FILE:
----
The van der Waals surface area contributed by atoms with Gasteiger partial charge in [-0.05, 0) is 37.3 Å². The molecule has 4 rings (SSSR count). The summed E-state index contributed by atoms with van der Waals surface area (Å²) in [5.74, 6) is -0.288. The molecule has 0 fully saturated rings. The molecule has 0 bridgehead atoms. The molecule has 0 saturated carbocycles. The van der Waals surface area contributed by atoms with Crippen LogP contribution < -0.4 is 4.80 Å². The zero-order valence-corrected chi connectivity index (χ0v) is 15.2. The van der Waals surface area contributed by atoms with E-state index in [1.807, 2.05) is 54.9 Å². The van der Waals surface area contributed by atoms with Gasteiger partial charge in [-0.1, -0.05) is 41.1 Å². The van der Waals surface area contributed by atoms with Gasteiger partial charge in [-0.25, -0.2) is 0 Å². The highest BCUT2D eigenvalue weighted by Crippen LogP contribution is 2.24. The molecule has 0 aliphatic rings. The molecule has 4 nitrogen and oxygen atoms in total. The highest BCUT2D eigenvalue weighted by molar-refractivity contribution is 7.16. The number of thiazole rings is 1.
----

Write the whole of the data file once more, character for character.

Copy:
The van der Waals surface area contributed by atoms with Gasteiger partial charge in [-0.05, 0) is 37.3 Å². The molecule has 4 rings (SSSR count). The summed E-state index contributed by atoms with van der Waals surface area (Å²) in [5.74, 6) is -0.288. The molecule has 0 fully saturated rings. The molecule has 0 bridgehead atoms. The molecule has 0 saturated carbocycles. The van der Waals surface area contributed by atoms with Crippen LogP contribution < -0.4 is 4.80 Å². The zero-order valence-corrected chi connectivity index (χ0v) is 15.2. The van der Waals surface area contributed by atoms with E-state index in [1.807, 2.05) is 54.9 Å². The van der Waals surface area contributed by atoms with Gasteiger partial charge in [-0.1, -0.05) is 41.1 Å². The van der Waals surface area contributed by atoms with Gasteiger partial charge in [-0.25, -0.2) is 0 Å². The highest BCUT2D eigenvalue weighted by Crippen LogP contribution is 2.24. The molecule has 0 aliphatic rings. The molecule has 4 nitrogen and oxygen atoms in total. The highest BCUT2D eigenvalue weighted by molar-refractivity contribution is 7.16. The number of thiazole rings is 1.